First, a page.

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Changes between Version 3 and Version 4 of WindowRefresh

01/15/13 15:32:12 (8 years ago)
Antoine Martin



  • WindowRefresh

    v3 v4  
    77* the video quality (for the x264 video encoder only)
    88* the video speed (for the x264 video encoder only)
    1012== Code Pointers ==
    2224Note also that many of these classes have a {{{add_stats}}} method which is used by {{{xpra info}}} to provide detailed statistics from the command line and is a good first step for debugging.
    2528== Background on damage request processing ==
    3336* {{{process_damage_region}}} (called when the timer expires - or directly) will grab the window's pixels and queue a request to call "make a data packet" from it. This is done so that we minimize the amount of work done in the critical UI thread, another thread will pick items off this queue.
     38Note: delayed regions may get delayed more than originally intended if the client has an excessive packet or pixel backlog.
    3540The damage thread will pick items from this queue, decide what compression to use, compress the pixels and make a data packet then queue this packet for sending. Note that the queue is in {{{ServerSource}}} and it is shared between all the windows..
    4146* callbacks recording performance statistics
    4247* callbacks between {{{ServerSource}}} and {{{WindowSource}}}
     48* calculating the backlog
    4349* error handling
    4450* cancelling requests
    4652* mmap
    4956== The Factors ==
     57Again, this is a simplified explanation, and the actual values used will make use of heuristics, weighted averages, etc. Recent vs average values, trends, etc.
     58Please refer to the source for details.
     61From {{{ServerSource}}}:
     62* {{{client latency}}}: the client latency measured during the processing of pixel data (when we get the echo back). We know the lowest latency observed, and we try to keep the latency as low as that
     63* {{{client ping latency}}}: as above, but measured from ping packets (client)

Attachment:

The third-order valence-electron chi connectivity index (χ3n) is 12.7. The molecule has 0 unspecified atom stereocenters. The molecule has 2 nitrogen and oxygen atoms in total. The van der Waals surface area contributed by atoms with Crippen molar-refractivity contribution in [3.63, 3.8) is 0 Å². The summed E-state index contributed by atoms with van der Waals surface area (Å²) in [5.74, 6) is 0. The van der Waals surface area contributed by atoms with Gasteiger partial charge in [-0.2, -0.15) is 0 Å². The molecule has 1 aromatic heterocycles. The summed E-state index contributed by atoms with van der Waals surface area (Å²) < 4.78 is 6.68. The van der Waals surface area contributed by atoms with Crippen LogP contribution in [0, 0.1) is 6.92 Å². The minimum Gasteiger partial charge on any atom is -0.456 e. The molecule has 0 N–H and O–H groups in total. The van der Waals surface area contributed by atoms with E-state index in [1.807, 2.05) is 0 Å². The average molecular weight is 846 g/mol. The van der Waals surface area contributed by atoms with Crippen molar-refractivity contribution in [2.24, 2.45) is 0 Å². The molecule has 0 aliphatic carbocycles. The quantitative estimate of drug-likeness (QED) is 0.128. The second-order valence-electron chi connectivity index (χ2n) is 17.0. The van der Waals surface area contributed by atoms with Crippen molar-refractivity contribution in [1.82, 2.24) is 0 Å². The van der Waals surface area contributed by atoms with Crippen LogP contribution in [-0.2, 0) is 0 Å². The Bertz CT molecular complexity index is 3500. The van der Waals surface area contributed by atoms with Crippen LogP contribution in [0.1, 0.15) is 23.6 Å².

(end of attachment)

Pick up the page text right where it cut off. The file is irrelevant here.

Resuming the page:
64* {{{server ping latency}}}: as above, but measured from ping packets (server - if available, the client sends this information as part of ping echo packets)
     65* {{{damage data queue}}}: the number of damage frames waiting to be compressed, we want to keep this low - especially as this data is uncompressed at this point, so it can be quite large
     66* {{{damage packet queue size}}}: the number of packets waiting to be sent by the network layer - we want to keep this low, but sometimes many small packets can make it look worse than it is..
     67* {{{damage packet queue pixels}}}: the number of pixels in the packet queue, the target value depends on the current size of the window
     68* {{{mmap area % full}}}: only used with mmap
     71From {{{WindowSource}}}:
     72* {{{damage processing latency}}}: how long frames take from the moment we receive the damage event until the packet is queued for sending. This value increases with the number of pixels that are encoded. We want to keep this low.
     73* {{{damage processing ratios}}}: as above, but based on the trend: this measure goes up when we queue more damage requests than we can encode.
     74* {{{damage send latency}}}: how long frames take from the moment the damage event until the packet containing it has made it out of the network layer (it may still be in the operating system's buffers though). Again, we want to keep this low. This value increases when the network becomes the bottleneck.
     75* {{{damage network delay}}}: the difference between {{{damage processing latency}}}} and {{{damage send latency}}}, this should equal to the network latency - but because the values are running averages, it is not very reliable.
     76* {{{network send speed}}}: we keep track of the socket's performance (in bytes per second)
     77* {{{client decode speed}}}: how quickly the client is decoding frames
     78* {{{no damage events for X ms}}}: when nothing happens for a while, this means that the window is not busy and therefore we ought to be able to lower the delay